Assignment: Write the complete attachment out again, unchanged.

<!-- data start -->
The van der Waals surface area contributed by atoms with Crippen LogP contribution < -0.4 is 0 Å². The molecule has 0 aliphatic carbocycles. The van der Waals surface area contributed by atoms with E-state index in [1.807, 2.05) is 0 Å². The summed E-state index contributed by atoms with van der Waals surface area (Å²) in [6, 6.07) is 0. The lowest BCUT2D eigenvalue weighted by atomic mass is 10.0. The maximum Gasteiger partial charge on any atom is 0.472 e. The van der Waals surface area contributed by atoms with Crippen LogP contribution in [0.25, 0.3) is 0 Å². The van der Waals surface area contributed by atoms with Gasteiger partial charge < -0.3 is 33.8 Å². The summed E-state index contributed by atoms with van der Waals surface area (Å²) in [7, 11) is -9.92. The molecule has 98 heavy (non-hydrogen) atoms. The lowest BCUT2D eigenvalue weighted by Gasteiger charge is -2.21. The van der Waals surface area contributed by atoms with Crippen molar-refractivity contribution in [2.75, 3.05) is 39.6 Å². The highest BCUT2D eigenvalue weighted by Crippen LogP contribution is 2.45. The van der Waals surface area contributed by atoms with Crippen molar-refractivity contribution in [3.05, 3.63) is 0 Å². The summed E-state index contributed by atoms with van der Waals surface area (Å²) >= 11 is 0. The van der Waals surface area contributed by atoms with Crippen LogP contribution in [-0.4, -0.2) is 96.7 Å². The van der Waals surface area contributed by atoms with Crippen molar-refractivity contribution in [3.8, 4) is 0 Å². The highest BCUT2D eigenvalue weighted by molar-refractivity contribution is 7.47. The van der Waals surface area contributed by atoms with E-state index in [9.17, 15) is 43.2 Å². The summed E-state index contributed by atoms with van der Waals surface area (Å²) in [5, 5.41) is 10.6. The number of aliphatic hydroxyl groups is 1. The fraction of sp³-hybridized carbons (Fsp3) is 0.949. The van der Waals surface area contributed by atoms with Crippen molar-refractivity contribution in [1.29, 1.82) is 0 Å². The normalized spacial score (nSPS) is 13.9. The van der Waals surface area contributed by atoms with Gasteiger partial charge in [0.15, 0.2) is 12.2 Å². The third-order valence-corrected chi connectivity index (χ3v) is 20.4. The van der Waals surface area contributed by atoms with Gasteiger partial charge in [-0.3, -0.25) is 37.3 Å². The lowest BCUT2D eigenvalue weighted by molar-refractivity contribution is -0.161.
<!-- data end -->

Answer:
The van der Waals surface area contributed by atoms with Crippen LogP contribution < -0.4 is 0 Å². The molecule has 0 aliphatic carbocycles. The van der Waals surface area contributed by atoms with E-state index in [1.807, 2.05) is 0 Å². The summed E-state index contributed by atoms with van der Waals surface area (Å²) in [6, 6.07) is 0. The lowest BCUT2D eigenvalue weighted by atomic mass is 10.0. The maximum Gasteiger partial charge on any atom is 0.472 e. The van der Waals surface area contributed by atoms with Crippen LogP contribution in [0.25, 0.3) is 0 Å². The van der Waals surface area contributed by atoms with Gasteiger partial charge < -0.3 is 33.8 Å². The summed E-state index contributed by atoms with van der Waals surface area (Å²) in [7, 11) is -9.92. The molecule has 98 heavy (non-hydrogen) atoms. The lowest BCUT2D eigenvalue weighted by Gasteiger charge is -2.21. The van der Waals surface area contributed by atoms with Crippen molar-refractivity contribution in [2.75, 3.05) is 39.6 Å². The highest BCUT2D eigenvalue weighted by Crippen LogP contribution is 2.45. The van der Waals surface area contributed by atoms with Crippen molar-refractivity contribution in [3.05, 3.63) is 0 Å². The summed E-state index contributed by atoms with van der Waals surface area (Å²) >= 11 is 0. The van der Waals surface area contributed by atoms with Crippen LogP contribution in [-0.4, -0.2) is 96.7 Å². The van der Waals surface area contributed by atoms with Crippen molar-refractivity contribution in [3.8, 4) is 0 Å². The highest BCUT2D eigenvalue weighted by molar-refractivity contribution is 7.47. The van der Waals surface area contributed by atoms with E-state index in [9.17, 15) is 43.2 Å². The summed E-state index contributed by atoms with van der Waals surface area (Å²) in [5, 5.41) is 10.6. The number of aliphatic hydroxyl groups is 1. The fraction of sp³-hybridized carbons (Fsp3) is 0.949. The van der Waals surface area contributed by atoms with Crippen molar-refractivity contribution in [1.29, 1.82) is 0 Å². The normalized spacial score (nSPS) is 13.9. The van der Waals surface area contributed by atoms with Gasteiger partial charge in [0.15, 0.2) is 12.2 Å². The third-order valence-corrected chi connectivity index (χ3v) is 20.4. The van der Waals surface area contributed by atoms with Gasteiger partial charge in [-0.3, -0.25) is 37.3 Å². The lowest BCUT2D eigenvalue weighted by molar-refractivity contribution is -0.161.